As a young man to whom life had always been easy, he knew not how to proceed through this difficulty. He had smiled, laughed, declared that impossible, and inwardly panicked. He did not fear that Miss Fairfax had deceived him but that he could not convince his aunt of that through his testimony alone. For that, he needed Jane Fairfax herself to stand witness to her own character. For that, he needed Jane to come to Highbury, where he could make a suitable pantomime of falling in love with her and give the Churchills of Donwell Abbey a chance to do the same.

Satisfied by her nephew’s avowals for the present, Mrs. Churchill began to list all the various ailments she had experienced in his absence, as well as others she had suffered before he left where she felt he had not given them a proper hearing.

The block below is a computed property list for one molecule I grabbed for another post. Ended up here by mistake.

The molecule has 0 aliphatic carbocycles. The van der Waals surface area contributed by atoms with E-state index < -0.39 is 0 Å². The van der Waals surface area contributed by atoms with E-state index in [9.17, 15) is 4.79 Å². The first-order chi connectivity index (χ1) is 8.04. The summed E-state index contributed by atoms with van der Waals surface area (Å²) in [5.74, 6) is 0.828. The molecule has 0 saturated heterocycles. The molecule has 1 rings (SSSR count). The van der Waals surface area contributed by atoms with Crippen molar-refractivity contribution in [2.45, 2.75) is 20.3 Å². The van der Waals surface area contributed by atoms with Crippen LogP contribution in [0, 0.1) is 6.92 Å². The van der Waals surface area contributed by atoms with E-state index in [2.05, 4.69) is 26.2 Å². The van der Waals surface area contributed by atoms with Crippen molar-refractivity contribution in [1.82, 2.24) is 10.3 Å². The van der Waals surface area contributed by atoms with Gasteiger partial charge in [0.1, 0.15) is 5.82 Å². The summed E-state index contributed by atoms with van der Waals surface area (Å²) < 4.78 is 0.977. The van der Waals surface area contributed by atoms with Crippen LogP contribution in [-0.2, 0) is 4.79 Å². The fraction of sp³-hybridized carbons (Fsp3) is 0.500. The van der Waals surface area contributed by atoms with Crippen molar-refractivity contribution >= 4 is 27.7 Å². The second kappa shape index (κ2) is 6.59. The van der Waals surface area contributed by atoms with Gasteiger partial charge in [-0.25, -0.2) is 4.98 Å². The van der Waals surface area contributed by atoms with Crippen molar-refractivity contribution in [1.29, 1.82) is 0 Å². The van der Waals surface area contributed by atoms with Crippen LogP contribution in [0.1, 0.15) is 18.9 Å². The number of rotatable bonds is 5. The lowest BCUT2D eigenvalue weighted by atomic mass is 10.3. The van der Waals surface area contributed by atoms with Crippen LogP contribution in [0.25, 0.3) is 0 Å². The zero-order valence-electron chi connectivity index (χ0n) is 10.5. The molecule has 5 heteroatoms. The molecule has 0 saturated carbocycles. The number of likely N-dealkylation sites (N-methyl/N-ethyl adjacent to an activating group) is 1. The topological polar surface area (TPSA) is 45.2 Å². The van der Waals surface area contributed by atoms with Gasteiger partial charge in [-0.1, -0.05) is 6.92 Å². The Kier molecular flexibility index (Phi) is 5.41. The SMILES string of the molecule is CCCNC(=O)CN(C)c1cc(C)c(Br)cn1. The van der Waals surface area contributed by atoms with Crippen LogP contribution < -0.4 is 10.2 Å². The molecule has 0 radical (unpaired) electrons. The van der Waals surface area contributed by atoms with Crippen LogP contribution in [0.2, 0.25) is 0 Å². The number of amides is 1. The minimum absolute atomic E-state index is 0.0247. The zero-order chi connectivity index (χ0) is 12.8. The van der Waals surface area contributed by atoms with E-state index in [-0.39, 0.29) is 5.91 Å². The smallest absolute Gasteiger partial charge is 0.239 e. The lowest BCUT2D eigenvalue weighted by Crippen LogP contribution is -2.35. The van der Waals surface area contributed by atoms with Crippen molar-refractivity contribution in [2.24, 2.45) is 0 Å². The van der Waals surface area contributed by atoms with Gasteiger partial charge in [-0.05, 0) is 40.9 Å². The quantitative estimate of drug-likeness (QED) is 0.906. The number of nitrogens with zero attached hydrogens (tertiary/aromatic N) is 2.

Frank had stayed by his aunt’s bedside, or near enough, for over a week. By then, she was tolerably unconcerned about her indispositions, and had heard so little from him of his stay in Weymouth, that she felt herself at ease to leave him to his own reduced amusements. He was a changed man in company, nervous and listless. Miss Woodhouse noticed his mood but was unable to draw any explanation from him for another week or more. By the time she had found out Frank was in love and secretly engaged, it was nearly too late for her to offer any succor as she was already involved in thwarting Mrs. Churchill’s marital machinations for another couple. When she was at last able to devote her attention to Frank, he was despairing so she took him to Miss Bates. Not only was Miss Bates a wonderful example of a burden cheerfully borne, but as Jane Fairfax’s aunt, she was Frank’s best hope to hear news of his beloved.

And so he had for months endured Miss Bates' stale lemon cake in the hopes of hearing crumbs of news from Jane. And he had for months asked patient questions of the widow and spinster in the hopes of some word of his interest being included in letters from Highbury to Jane. But it was January already and still Jane did not come.